Don’t get me wrong – there are challenging times in here. It can be hard work. But when you’re trying to make a massive impact on your country and trying to transform your society it’s not going to be easy. But that’s why we do it. I can hand on my heart say that I’ve never worked anywhere where people are so committed to their work. That’s because it’s so much more than a job to us. Every single person that works here could easily earn double what they are on now somewhere else. But we believe in what we’re doing and for us it’s worth it. What’s life all about if you don’t have a moral purpose?

As Operations Manager one of my jobs is looking after staff. The director is the only person really working full time. The rest of us are contracted between 25-30 hours. Some of us have two jobs; everyone would pack them in in a second and dedicate all their time to this work if they could. The model we’ve created works, but it’s hard to sustain. We want to keep doing what we’re doing but do it better. It’s just difficult when your resources are limited.

I’m proud of the team and everything we’ve achieved. But I can’t help imagine what we could achieve if everyone was on full time hours, on salaries that meant they could commit for the long term – and if we had a budget for more creative projects. We’re always planning for the future (and many of our supporters are constantly coming up with brilliant ideas which shape a lot of what we do). I could be here all day listing the exciting ideas we have. But to make more of them possible we need to up our game.

So I feel I have to ask you: where would we be without any of the work Common Weal has done? No National Investment Bank. No work on a Scottish currency or any of the other big policy questions about Scottish independence. No CommonSpace employing journalists to write real, independently-minded news. On everything from childcare to challenging GERS, from public rental housing to participatory democracy, fracking to ending PFI – who would have put in the hours to produce the work that moved us forward?

Common Weal is like a magnet for those of us who really care about social change. I’ve met incredible people on this journey like the hundreds of Common Weal locals who still blow me away with how much of their free, volunteered time they put into changing their local communities (don’t miss the brilliant event they have organised for this month – ‘Gearing up: For a Better Scotland’. And the dozens and dozens of people who have given up their time to write policy papers and books, speak at events and volunteer.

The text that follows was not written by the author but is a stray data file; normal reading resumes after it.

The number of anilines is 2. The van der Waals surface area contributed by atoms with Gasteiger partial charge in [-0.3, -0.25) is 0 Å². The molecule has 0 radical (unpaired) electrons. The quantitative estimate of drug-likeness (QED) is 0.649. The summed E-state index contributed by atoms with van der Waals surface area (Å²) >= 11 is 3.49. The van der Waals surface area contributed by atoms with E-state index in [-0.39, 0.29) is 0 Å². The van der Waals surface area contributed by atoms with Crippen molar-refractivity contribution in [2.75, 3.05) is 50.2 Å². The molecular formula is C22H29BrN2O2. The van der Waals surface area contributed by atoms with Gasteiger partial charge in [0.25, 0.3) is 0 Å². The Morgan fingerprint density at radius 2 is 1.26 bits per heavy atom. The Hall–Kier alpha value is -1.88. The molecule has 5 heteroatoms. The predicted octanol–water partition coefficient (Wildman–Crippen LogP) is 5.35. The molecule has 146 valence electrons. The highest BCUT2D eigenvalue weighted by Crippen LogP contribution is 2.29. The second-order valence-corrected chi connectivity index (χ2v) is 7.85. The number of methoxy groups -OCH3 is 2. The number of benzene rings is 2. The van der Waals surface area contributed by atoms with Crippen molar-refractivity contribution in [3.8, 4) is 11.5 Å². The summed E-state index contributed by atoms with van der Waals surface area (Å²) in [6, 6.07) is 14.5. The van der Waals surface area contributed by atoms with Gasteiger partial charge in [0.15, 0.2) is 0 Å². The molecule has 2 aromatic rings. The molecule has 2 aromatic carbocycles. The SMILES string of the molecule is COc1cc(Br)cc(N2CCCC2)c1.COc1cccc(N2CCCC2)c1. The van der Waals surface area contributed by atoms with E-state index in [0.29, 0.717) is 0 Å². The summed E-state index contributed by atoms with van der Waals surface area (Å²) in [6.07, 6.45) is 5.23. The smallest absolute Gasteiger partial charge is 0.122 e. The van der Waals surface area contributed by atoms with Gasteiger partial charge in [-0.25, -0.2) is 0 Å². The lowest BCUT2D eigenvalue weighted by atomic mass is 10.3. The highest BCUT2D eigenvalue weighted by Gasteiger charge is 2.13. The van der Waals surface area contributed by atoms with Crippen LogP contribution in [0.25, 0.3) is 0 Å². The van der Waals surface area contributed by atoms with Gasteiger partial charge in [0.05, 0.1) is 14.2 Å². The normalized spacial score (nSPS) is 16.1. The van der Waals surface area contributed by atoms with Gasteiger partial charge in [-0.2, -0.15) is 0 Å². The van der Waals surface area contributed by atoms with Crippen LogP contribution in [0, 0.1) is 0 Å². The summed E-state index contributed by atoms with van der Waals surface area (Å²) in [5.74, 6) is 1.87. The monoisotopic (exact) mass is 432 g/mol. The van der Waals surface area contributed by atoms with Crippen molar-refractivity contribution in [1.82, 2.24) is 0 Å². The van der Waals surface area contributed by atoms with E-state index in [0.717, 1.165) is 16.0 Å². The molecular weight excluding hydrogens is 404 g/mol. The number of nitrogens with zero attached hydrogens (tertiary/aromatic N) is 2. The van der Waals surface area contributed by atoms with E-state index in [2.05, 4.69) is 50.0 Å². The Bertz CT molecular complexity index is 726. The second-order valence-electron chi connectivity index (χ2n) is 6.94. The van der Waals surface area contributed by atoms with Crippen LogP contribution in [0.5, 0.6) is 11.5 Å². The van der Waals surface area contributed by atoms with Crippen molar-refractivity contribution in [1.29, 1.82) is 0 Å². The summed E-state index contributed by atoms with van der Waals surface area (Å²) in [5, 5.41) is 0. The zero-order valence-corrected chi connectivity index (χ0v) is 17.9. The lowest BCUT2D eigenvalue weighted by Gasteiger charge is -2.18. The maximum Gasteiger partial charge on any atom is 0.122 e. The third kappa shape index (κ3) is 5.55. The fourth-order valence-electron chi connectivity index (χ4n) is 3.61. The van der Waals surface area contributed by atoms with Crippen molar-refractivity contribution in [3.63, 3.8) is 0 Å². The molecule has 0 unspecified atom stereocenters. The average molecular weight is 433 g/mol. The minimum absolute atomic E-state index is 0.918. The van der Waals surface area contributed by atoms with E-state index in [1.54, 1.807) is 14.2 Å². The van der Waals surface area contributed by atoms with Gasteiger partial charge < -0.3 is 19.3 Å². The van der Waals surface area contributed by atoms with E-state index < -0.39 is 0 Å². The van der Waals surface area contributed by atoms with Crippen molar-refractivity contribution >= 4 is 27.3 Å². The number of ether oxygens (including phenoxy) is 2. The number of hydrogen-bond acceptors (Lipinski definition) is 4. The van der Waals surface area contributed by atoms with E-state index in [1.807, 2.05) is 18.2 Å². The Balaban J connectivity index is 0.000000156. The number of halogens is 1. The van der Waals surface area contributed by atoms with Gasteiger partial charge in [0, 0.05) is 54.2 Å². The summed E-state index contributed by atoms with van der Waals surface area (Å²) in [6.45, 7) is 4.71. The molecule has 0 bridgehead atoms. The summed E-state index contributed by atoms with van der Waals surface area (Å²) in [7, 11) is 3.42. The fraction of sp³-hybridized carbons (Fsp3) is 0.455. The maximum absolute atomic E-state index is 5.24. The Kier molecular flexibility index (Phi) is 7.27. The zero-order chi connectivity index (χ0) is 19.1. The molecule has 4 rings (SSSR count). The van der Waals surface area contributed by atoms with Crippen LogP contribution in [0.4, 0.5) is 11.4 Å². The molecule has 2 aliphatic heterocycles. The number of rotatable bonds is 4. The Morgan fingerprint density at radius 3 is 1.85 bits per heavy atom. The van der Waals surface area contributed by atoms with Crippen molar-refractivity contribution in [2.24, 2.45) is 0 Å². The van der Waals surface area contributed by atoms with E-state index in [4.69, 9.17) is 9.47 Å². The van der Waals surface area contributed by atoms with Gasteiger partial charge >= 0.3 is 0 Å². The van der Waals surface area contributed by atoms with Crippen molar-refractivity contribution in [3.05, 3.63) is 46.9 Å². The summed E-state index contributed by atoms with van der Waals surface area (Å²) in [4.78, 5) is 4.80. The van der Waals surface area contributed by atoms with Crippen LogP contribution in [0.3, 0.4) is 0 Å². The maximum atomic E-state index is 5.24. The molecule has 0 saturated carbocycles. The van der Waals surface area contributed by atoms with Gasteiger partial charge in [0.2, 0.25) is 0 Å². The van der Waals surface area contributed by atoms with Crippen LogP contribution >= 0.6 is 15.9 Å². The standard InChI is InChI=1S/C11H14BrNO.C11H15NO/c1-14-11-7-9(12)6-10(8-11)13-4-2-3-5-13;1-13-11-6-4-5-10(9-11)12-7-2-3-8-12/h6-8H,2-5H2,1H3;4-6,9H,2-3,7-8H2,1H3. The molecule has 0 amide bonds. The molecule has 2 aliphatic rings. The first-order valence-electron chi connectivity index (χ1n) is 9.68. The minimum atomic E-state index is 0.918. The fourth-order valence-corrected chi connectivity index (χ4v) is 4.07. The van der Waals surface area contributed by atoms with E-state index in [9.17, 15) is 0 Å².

And of course there’s the many, many of you who email us to say thanks or to offer ideas or to tell us which bits of our work matter to you. Your generosity, constant encouragement and praise makes all of this worth it. People tell me Common Weal gives them hope. It gives them confidence. At events I meet supporters who wear their Common Weal badge with pride and tell me that it feels good knowing they are part of something important, something they feel is making history.

We want to keep fighting for Scotland and making a difference – but without always asking too much of our staff we need your help. We’re asking all supporters to please consider if they think Scotland is in a better position because of Common Weal. And if the answer is yes, please take action by becoming a regular supporter with our current average of £10 a month (or £5, or more if you can afford it). Whatever you can afford it will make an enormous difference.

After two and a half years at Common Weal I’m more convinced than ever that this was the best decision I’ve ever made. Without Common Weal I don’t know if I would have been as committed to Scottish independence or ever believed that social change was possible.

I’d love so many more of you to be part of this. I think it’s worth every penny.

Picture: CommonSpace